Aspen’s long-term success depends on the creation of an economy that is not overly dependent on the wild swings of fortune alternatively enjoyed and then suffered by the narrow slice of what Wall Street Journal author Robert Frank describes in his book as, “The High Beta Rich,” (Crown Business, New York, 2011).
Aspen can ill afford to see its downtown economic engine converted into a speculative venue for the excesses of an increasingly volatile finance-driven economy. The downturn following the speculative dot-com bust sapped the vitality of Aspen’s core, as residential development first supplanted commercial vitality and then left behind vacant spaces.
In addition, allowing the transformation of commercial space into residential speculative cold beds has forced up rents for the remaining commercial space. Businesses are competing with speculators for space, paying rents equivalent to residential use rents. When the bust comes, many of these spaces become part of an international bankruptcy limbo, unable to return to their former uses and unable to move forward.
The violent swings of a speculative-based economy has had other adverse consequences. Public policy response to the boom-bust dot-com cycle led to the “infill” zoning that greatly increased allowed downtown mass and scale in hopes of restoring economic activity. The result was that the subsequent era of toxic mortgages and jackpot payouts to money managers saw even more viable businesses and profitable lodges replaced with more “cold bed’ residential space.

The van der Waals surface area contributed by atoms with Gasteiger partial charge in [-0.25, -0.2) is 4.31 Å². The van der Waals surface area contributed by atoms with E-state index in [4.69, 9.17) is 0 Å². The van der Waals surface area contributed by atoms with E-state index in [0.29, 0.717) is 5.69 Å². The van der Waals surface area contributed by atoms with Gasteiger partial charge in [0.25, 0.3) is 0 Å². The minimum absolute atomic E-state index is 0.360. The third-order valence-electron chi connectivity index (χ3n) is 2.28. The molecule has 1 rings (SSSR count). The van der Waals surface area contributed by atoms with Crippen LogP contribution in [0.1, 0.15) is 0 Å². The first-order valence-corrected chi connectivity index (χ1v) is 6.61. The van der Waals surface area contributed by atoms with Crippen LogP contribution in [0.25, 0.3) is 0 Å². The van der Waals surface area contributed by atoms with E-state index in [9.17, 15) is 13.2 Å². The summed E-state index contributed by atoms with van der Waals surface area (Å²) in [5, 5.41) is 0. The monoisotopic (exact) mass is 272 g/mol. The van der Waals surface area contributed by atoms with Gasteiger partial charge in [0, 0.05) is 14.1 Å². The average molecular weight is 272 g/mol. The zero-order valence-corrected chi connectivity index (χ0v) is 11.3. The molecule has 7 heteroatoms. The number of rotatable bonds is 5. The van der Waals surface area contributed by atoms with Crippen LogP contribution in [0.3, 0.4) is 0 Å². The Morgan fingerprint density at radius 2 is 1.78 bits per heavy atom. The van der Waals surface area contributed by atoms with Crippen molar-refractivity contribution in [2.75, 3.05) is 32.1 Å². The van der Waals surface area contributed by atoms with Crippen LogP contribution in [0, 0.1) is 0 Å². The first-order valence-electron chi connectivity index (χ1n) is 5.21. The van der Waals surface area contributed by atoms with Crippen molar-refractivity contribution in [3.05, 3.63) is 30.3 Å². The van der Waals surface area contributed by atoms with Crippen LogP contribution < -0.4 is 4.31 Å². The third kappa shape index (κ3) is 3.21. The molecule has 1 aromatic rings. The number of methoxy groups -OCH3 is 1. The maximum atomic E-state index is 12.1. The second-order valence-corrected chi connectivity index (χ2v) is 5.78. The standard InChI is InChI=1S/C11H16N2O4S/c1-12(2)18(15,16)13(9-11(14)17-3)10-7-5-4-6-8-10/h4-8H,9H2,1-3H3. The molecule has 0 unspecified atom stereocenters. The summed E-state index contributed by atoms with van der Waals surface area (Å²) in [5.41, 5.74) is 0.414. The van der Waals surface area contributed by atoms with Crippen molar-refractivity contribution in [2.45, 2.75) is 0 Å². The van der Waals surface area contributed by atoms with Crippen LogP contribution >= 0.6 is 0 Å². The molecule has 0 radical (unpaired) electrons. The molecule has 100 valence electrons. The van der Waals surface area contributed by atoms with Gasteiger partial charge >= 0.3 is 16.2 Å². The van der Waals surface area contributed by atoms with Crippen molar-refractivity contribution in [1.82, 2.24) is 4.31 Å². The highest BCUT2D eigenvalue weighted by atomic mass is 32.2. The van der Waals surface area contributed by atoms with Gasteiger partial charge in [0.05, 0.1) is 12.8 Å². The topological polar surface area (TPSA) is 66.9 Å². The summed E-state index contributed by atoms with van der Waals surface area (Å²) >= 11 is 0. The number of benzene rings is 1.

The Little Red Ski Haus, the Crystal Palace, the Mother Lode and the Chart House were all swallowed up in the speculative frenzy aimed at creating luxury residences. Each of these businesses contributed to a sustainable economy, providing beds or meals, and each was a popular venue for our guests. Each now remains in financial limbo, waiting the salvation of another boom or a court ordered sale.
The lure of huge, leveraged payouts can, as the high-beta economy recovers, bring us more of the same transformation that is best summarized it two words: Base Village.
It is, as a legal matter, too late to rezone Little Annie’s or the Benton building. Nonetheless, I do not favor negotiating the preservation of those buildings. Either the buildings are historic and should be ruled as such by the City Council or they are not eligible for such classification.
If the buildings are properly found to be historic, there is no need to pay “ransom” or whatever one chooses to call the $4.5 million in concessions that have been asked. If the buildings do not merit protection as part of the historic district, then there is no justification for paying someone not to tear them down.
Mr. Frank’s book warns us as follows:
“Yet Aspen’s next crisis — and there will be a next crisis — will likely be more extreme than the last. More than two hundred years after the silver bust almost wiped Aspen off the map, the town is once again is home to financial mania, this time from stock markets and asset bubbles rather than silver prices. ... [H]ypercycles of euphoria and despair, and the strains they produce on the daily bonds of community, are now as much a feature of Aspen’s landscape as the snowcapped peak of Mount Sopris.” (Page 151, “The High Beta Rich,” Crown Business, New York, 2011.)
We cannot reform the national economy but we can dampen some of the excess with zoning that restores a more moderate mass and scale and places larger structures where they fit. Sunnier streets and small-town feel are not recession proof but offer our best opportunity to sustain Aspen’s premier resort. Let’s amend the land-use code to conform with the desires of the citizens and endanger fewer puppies.